Explaining Firm Employment Growth: Does Location Matter?
This paper addresses the question to what extent the location of a firm can be regarded as having an influence on the performance of a firm as measured by employment growth. While in theory it is widely acknowledged that `location' should be considered as a relevant growth determinant, empirical research has so far mainly focused on firm-internal factors. The question raised in this paper is empirically verified by means of an econometric model based on a data set of circa 35,000 establishments located in the northern part of the Netherlands during the period 1994--1999. The model includes several measurements of location characteristics like the population level and growth, employment growth, spatial specialisation and cluster indicators, type of enterprise zone, and accessibility while controlling for firm-associated factors such as size, age, and business activity. Based on the fact that we find several significant coefficients we conclude that `location matters' but that the effect differs by type of economic activity.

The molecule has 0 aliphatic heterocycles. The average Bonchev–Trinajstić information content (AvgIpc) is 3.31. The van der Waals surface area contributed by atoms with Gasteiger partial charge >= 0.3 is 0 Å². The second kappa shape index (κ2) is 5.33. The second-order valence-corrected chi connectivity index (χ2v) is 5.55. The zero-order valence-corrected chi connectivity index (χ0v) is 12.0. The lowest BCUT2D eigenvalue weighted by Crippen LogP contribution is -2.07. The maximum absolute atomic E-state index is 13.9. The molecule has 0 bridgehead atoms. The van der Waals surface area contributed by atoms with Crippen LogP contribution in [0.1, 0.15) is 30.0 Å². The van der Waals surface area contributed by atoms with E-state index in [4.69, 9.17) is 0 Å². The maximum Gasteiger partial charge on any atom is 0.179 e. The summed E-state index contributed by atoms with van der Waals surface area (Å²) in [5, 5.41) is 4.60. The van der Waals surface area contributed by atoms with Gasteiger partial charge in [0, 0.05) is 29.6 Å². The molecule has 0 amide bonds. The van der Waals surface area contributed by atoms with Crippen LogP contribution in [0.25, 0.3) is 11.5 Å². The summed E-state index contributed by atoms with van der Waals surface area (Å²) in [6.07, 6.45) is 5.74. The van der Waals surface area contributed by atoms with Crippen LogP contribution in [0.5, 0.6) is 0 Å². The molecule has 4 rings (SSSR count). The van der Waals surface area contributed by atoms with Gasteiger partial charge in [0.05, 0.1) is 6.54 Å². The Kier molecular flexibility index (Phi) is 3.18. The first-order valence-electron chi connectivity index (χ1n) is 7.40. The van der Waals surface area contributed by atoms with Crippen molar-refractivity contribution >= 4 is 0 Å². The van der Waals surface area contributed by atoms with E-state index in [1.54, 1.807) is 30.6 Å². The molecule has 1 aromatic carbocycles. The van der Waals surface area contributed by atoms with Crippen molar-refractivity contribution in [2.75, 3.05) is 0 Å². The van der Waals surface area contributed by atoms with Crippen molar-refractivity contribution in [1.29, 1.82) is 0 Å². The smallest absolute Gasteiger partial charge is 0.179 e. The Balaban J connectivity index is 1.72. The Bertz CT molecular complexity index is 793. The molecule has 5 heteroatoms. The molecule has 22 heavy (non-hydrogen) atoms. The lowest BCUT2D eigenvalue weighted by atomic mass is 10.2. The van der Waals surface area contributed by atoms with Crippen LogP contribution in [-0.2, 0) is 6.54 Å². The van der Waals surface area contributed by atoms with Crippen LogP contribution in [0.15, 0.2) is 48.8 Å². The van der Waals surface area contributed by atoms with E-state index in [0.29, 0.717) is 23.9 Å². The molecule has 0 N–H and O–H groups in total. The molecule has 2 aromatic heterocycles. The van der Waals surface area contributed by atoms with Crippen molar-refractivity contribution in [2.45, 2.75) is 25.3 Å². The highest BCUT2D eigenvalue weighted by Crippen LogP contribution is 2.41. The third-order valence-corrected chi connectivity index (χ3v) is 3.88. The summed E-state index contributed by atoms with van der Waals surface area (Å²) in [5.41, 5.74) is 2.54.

When requesting a correction, please mention this item's handle: RePEc:kap:sbusec:v:22:y:2004:i:3_4:p:179-192. See general information about how to correct material in RePEc.
For technical questions regarding this item, or to correct its authors, title, abstract, bibliographic or download information, contact: (Sonal Shukla)or (Rebekah McClure)
If references are entirely missing, you can add them using this form.